Tremor & Parkinsonism
What is it? How does it happen?
Tremors are defined as inadvertent movement of the body, and may be seen in isolation, or may be part of a bigger disease pathway, such as Parkinsonism. Tremors are caused by malfunction in the movement centers of the brain, which produces movement of the body (or lack of movement, in some cases) involuntarily. This appears as a tremor.
Parkinsonism is more than an isolated tremor- in fact, not all Parkinson’s patients have a tremor. The overwhelmingly most common symptom of Parkinson’s is slowness. Think of trying to wade through a rapidly flowing river- you must wade slowly and carefully to avoid a fall. It feels as if there is an external force moving your body, throwing off your balance, and making your steps awkward. This is much like Parkinson’s- except, rather than an external force (such as the rapidly flowing river in the above example), it is an internal force creating this feeling (the malfunction of the movement centers in the brain).
Parkinson’s Disease is a progressive neurodegenerative disease. Over time, the condition continues to worsen. The cause is not fully elucidated.
What Does Parkinson's Disease look like?
Signs and symptoms
Progressive onset of (usually) a combination of:
- Falling and tripping
- Tremor (involuntary movements or shaking)
- Balance problems
- Slowness of movement
- Unsteady Gait
- Changes in facial expression
- Handwriting changes
- Late finding: memory loss, dementia
Who typically gets it?
There are a number of risk factors for Parkinsonism; some are related to your lifestyle, but some are out of your control, such as genetics. Here, we will talk about the most common risk factors.
What can be done if I am have Parkinson's Disease?
Medications focus on symptomatic relief, and are aimed at maintaining quality of life and functionality. Symptoms including tremors, freezing up, "off" phenomenon are things your doctor may discuss with you, which can help to "hone" in your dose. Because the disease is progressive, it may feel at times like you are trying to keep up with your disease- this is the natural course with Parkinson's, and should be discussed with your doctor.
Physical, Occupational, and Speech therapy are all used in concert. Finding a therapist who is well versed in Parkinson's will help you to acheive your goals. Psychology and Psychiatry can be incredibly helpful when there may be some psychological overlay, as well. This is a unique condition which can require smooth neuropsychiatric care.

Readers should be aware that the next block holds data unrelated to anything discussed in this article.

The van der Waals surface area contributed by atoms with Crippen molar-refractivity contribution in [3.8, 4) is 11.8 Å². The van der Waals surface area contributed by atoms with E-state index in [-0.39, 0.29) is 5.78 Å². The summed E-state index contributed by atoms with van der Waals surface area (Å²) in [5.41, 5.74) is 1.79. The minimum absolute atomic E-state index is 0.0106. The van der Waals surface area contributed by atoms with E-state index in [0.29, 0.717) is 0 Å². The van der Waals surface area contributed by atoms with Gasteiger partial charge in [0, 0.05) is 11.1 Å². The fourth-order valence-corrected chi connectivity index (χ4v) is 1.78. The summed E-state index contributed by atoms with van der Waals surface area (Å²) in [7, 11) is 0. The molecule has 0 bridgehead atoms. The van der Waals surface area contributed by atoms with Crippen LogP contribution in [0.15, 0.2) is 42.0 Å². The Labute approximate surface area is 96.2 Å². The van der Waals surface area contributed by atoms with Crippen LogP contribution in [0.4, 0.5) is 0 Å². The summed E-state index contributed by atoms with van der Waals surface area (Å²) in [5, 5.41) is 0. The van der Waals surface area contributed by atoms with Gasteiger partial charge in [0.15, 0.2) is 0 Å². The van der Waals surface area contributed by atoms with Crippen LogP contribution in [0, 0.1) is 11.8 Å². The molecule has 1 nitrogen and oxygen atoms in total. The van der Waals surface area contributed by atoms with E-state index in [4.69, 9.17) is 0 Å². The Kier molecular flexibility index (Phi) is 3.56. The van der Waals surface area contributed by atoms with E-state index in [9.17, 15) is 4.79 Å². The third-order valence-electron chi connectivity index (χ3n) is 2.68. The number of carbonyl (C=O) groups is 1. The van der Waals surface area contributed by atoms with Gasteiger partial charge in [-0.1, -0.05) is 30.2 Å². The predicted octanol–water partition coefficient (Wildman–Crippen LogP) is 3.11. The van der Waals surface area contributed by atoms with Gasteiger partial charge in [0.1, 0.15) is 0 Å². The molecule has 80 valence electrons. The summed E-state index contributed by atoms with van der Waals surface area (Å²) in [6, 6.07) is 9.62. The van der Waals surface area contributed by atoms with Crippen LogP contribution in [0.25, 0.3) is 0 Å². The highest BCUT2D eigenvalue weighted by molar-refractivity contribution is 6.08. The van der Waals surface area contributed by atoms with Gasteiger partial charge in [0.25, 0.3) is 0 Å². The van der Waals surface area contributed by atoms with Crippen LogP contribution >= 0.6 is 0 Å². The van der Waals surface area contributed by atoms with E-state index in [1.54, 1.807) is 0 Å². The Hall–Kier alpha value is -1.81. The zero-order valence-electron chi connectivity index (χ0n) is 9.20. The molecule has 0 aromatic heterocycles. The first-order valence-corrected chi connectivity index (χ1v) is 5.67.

DBS & Surgical treatment
Used for refractory cases, particularly in younger patients, Deep Brain Stimulation (DBS) and surgical interventions are performed typically at academic or tertiary care centers with Movement Disorder specialists.
Caring for the Caregiver
The most important aspect of treatment and care for the dementia patient is the caretaker. This is an important conversation to begin early, even if it may seem too soon, in order to fully understand the patient and family's wishes. In the early stages, this may be checking in with the family member daily, but it will eventually progress to one of many situations: moving in with them, arranging for round-the-clock home nursing staff, assisted living facilities, nursing facility with a dementia unit. The best choice for your family member is likely going to be unique for each family, and it is important to have your specific need in mind, as well.
Caregiver fatigue is a very real concern. No matter how you choose to care for your family member, be certain it is sustainable and healthy for all involved.
How can MIND help?
Not only do we consult on your case to perform a Root Cause Analysis, and we will look for additional ways to maintain good quality of life and mental acuity as long as possible. .
The Bottom Line
Parkinson’s Disease is a progressive neurodegenerative disease. The cause is still not completely known.
There is no cure, but there are treatments and therapies. The goal of care is to preserve quality of life, safety, and functionality.
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